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Destroyed train Guerrilla Train Raids
by Mike Haught and Wayne Turner

The partisan and raiding war that took place behind enemy lines during World War II is a passion of mine. When Battlefront first released the SAS and LRDG raid missions for Flames Of War, I was instantly excited to play them. Shortly thereafter, Wayne published this fantastic train attack mission for partisans on the East Front.
I picked this mission to feature because it is a perfect example of a mission for the Finnish
Kaukopartiojoukot (deep reconnaissance troops) briefing as seen in Wargames Illustrated Issue 269 or in the link below.

Learn about the Finnish Kaukopartiojoukot here...

Destroyed train Derailing the Enemy War Machine

One very effective way to disrupt an enemy’s war plans is to cut their vital railroad lines and destroy their supplies. Trains were a target for all of the major partisan and guerrilla operations in World War II, including Byelorussia, Finland, Russia, France, Yugoslavia, Italy and Poland.

Cutting the railway caused the Germans and Soviets no end of trouble. They had to commit a significant police force to defend the railroads and keep the lines open.

Regular troops like the Finnish Kaukopartiojoukot (long-range scout patrols) managed to cut the Murmansk railway on several occasions, depriving the enemy of vital supplies destined to support the Soviet offensive in Finland. A raid on the railroad could be done at night with a small force, making it an ideal mission for a group of guerrilla fighters. Machine-gun wagon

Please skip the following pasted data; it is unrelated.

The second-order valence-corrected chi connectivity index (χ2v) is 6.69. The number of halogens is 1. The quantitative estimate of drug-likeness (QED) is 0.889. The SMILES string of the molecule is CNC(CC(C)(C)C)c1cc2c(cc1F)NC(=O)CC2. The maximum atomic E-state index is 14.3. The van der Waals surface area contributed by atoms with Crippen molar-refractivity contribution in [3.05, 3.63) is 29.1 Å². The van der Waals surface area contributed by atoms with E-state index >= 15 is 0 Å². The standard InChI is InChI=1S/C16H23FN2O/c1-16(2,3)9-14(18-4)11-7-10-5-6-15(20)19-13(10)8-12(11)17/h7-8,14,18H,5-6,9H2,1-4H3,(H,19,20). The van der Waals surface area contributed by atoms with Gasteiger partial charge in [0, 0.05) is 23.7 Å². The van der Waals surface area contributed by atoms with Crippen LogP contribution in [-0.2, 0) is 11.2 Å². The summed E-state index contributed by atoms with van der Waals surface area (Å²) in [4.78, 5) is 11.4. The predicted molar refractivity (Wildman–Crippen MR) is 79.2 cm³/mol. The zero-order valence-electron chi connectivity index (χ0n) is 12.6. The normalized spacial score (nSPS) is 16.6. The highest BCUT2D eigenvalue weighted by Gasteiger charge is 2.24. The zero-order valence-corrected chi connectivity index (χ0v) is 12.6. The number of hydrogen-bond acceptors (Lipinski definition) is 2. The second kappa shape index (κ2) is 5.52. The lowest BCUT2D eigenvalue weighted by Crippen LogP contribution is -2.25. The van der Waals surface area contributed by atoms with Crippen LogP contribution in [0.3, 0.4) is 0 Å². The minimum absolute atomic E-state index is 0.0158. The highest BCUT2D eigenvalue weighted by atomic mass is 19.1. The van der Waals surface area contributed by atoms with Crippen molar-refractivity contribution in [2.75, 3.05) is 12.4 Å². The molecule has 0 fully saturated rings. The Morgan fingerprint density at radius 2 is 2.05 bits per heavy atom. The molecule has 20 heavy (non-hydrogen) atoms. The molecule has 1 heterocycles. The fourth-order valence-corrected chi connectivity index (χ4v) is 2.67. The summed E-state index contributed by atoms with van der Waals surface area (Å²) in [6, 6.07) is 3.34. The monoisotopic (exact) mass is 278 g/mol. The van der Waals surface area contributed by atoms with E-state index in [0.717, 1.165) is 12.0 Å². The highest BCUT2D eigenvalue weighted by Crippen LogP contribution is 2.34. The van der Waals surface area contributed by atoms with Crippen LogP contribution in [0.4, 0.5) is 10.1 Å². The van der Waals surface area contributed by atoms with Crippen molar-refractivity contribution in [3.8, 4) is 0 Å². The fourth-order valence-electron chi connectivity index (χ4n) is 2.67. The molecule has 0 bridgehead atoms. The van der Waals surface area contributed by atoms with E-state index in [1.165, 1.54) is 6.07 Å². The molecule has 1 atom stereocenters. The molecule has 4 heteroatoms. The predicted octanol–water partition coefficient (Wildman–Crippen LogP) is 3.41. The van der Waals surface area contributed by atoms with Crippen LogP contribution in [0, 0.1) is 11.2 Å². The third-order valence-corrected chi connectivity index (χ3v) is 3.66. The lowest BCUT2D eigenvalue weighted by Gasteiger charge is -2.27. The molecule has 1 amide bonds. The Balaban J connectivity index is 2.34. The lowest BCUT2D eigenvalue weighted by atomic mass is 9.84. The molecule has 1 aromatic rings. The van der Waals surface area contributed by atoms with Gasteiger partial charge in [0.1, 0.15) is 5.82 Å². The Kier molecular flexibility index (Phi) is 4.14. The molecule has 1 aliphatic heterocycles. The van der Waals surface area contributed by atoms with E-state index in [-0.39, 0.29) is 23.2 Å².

Radio team There were several tactics that could effectively disrupt enemy trains. One such method was to plant a pressuresensitive bomb under the rail tracks so when the heavy locomotive passed overhead, the mine would detonate and derail the train. A small guerrilla force could set the charge and be long gone by the time the train was derailed.

The main disadvantage of this tactic was that it only delayed the enemy. The supplies eventually made it through, so the sabotage generally had a small impact on enemy operations.

However, if a raiding force was strong enough it could launch a follow-up assault on the train and destroy the supplies rather than just delay them.

The attack on the train would be preceded by the demolition of the rail line, embankment, bridge or tunnel. Sometimes they would place wreckage on the railroad to stop the train. With the trap set, the raiders would lie in wait until the train approached and stopped.

Then, the fighters sprang into action, taking the train by surprise and destroying as much of the cargo as possible before melting away.

The defenders were not completely helpless. As the guerrilla war progressed, the Germans and Soviets armed their trains with weapons carriages and posted small garrisons of troops to defend the train. When threatened, the troops would quickly deploy and defend the train from the raiders.
Defending the train
This made it very important for the guerrillas to hit the train quickly before the enemy could react. Sometimes the raiding forces would launch faint attacks to keep the pressure on the train guards, so that by the time the train had managed to clear several false blocks, the enemy troops were worn out and slower to react. Then the raiders would launch a major assault against the unsuspecting enemy.
Beating off the raiders
In Flames Of War

This Train Attack mission is ideal for all raiding forces, not just the Kaukopartiojoukot. Feel free to play Train Attack with any of your Raiding forces for Flames Of War.

Download a PDF of The Train Attack scenario here, it also includes Mike modeling guide for a machine-gun wagon...
The Train Attack Scenario Mike's modeling guide for his machine-gun wagon

Last Updated On Thursday, July 15, 2010 by Blake at Battlefront